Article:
E-Invoicing and Supplier Networks: Reframing Success and Failure in Manufacturing Terms

I’ve recently spent some time reviewing OB10’s new e-book, “Rooting Out Invoice Exceptions: The Path to Straight-Through Processing,” and have found its insights succinct and compelling. The e-book puts forth some of the simplest and most persuasive arguments I’ve seen in favor of invoice automation, changing the role and orientation of AP in general and creating tighter linkages between procurement and finance systems and processes.

On the topic of straight through processing and error rates, author Danny Thompson frames perfectly the argument for taking compelling action when he observes the following:  

“For many of us who have been around the P2P process for years, there is a tendency to resign ourselves to believing that invoice exceptions are simply part of doing business … [but] the world has changed, and we now have the technical capabilities that make 100% STP [straight through processing] – with a few logical exceptions – highly achievable. There is no reason that the P2P process– which cuts across large cross sections of every organization – should not be held to the same standards that are applied to a manufacturing line or a customer service operation, where defect rates between 20-40% would simply not be tolerated.”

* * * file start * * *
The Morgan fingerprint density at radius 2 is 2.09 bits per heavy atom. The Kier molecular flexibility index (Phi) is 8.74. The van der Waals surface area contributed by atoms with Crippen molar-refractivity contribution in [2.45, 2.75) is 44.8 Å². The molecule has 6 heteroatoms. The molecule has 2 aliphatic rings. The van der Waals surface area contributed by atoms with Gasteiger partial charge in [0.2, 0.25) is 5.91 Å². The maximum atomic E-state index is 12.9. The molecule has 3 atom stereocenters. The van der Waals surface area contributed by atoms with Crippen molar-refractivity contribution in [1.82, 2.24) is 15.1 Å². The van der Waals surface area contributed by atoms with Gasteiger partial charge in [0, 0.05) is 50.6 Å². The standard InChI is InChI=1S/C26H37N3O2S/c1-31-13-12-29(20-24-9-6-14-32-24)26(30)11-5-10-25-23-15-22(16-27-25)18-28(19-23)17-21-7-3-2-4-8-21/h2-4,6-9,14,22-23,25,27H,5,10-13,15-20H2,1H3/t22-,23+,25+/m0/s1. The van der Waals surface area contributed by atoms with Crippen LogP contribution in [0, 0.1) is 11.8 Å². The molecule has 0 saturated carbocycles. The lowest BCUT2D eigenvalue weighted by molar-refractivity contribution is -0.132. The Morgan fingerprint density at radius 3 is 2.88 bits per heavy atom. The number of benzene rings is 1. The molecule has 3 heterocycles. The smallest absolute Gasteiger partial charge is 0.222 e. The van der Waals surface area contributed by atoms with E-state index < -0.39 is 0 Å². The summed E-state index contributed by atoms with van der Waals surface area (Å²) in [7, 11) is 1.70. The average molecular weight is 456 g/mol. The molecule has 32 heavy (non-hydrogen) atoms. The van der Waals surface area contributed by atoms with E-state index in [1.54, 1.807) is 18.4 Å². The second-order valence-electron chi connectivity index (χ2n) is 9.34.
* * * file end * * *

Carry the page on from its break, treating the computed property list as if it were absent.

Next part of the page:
Of course achieving this nirvana is easier said than done, especially given the serious challenges that AP and procurement organizations face not only in driving 100% user and spend adoption for eProcurement, direct spend, VMS and e-invoicing systems, but also in deploying supplier onboarding programs and network connectivity that can capture the long tail of SMB suppliers. Yet many of the approach and recommendations outlined by Thompson provide a useful place to start.

We’ll explore some of these recommendations in a follow-up post.

First Voice

  1. David Gustin:

    Out of all these Purchase to Pay vendors out there, I have yet to see any put the full Pay in P2P. Why? They dont have the payment licenses in many countries to be able to create payment instructions. They dont have the infrastructure to handle AML, KYC, OFAC and other legislation.

    And as to Finance, forgetdabout it. The best they offer is some dynamic discounting capability that only the suppliers that have absolutely no access to credit will take. Why would I want to finance my receivable at an APR of 18% or 36%.

Discuss this:

Your email address will not be published. Required fields are marked *